After some minor development the horse is now in use. A bit more cosmetic
work is needed to infill the counter-sunk holes, and replace the clothes line holding
the vice together at the top. The tenons are not tight on the vice jaw so that its
position can be moved for different work piece diameters. The sides of the vice can
also be moved to three positions located with hardwood pins.
For the first "product" I shaped a re-creation of a possible
stone-age utensil, although I suppose it would have been made from stone then, not
field maple. OK, I admit it, I was trying to make a finely carved spoon/ladle, but
didn't have enough time, energy and skill. At least the horse held together. The wood
had a natural curve, and a wedge was very useful to help keep it gripped in the vice.
I thought I might as well mangle the other half of the small log,
in the manner of stone age man working with blunt flint tools ...
This time a sort of heavy duty ladle / spatula / dog's play-ball thrower
appeared a couple of hours later.
For working on poles the work-board can get in the way. A simple way
of gripping the pole is to substitute a wooden block for the board, with a shallow
groove on the top-front edge of the block. One or more grooves can be cut in the front
edge of the seat to help prevent the pole sliding around.
This is another way to hold a pole using a branch with a "Y"
shaped fork, mounted so that it forms an approximate right angle to a gripped pole.
There is a shallow countersink in the seat, with a 0.75" hole drilled to accomodate
the Y piece tenon. This takes more time to make of course, but a pole can be held
more securely than with a block. I expect there are other methods. Can you spot a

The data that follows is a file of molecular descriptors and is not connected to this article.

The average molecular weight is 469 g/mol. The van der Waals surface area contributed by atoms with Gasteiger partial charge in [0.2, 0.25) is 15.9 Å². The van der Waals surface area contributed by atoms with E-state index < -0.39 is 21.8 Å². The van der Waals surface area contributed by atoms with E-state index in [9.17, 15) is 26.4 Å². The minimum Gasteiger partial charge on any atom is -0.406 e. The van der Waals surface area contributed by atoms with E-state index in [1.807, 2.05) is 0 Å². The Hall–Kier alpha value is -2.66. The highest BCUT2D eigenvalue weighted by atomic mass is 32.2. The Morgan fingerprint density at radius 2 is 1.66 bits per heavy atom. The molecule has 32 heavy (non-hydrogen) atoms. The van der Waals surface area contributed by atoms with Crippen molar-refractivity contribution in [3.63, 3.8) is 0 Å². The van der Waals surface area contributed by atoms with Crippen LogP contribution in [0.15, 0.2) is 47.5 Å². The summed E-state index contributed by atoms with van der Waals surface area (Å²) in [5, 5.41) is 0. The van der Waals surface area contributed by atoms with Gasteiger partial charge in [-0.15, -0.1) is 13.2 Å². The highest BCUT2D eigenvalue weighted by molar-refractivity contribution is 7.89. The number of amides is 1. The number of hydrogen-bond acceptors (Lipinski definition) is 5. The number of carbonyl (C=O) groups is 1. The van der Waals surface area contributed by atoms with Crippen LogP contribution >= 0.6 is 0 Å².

modern method of holding the vice sides together?
The shave horse has been used to prepare billets which are being formed
into a type of pin on a pole lathe. A somewhere near round billet is left of centre
in the photo, along with the main tools being used: a parting chisel, skew chisel,
gouge, calipers and ruler. The wood has a moderate moisture content, and since the
pins need to be a specific diameter (12mm) when the wood stabilises, they are being
left oversized at about 22mm for now. After leaving some time for the wood to season
the pins will be turned a second time so that distortions are removed, possibly to
about 18mm. This process will be repeated until the final size is reached, or near-final
size as it will vary with environmental conditions..
This photo shows a "pin", tool handle, and cord-pull nearing
completion. It's is getting near the minimum diameter (~12mm) it's possible to work
with on this lathe design. Obviously the wood can tend to flex making it difficult
to smooth out, or it could break. It is possible to rig a support for the work piece,
or possibly steady it by hand, if you've got one spare!
A week or two later, these are the pins and other items at their "final"
size hopefully. The wood is a bit smoother than it appears in the photo due to the
low resolution image (maybe you've heard that excuse before).
| Other Green Woodworking Pages
The Association of Polelathe
Turners & Greenwood Workers (website)
The Encyclopedia of Green Woodworking (book) - Ray Tabor, eco-logic books, 2000
Tools for Self Reliance UK (or
in Wales TFSR Cymru) - High quality refurbished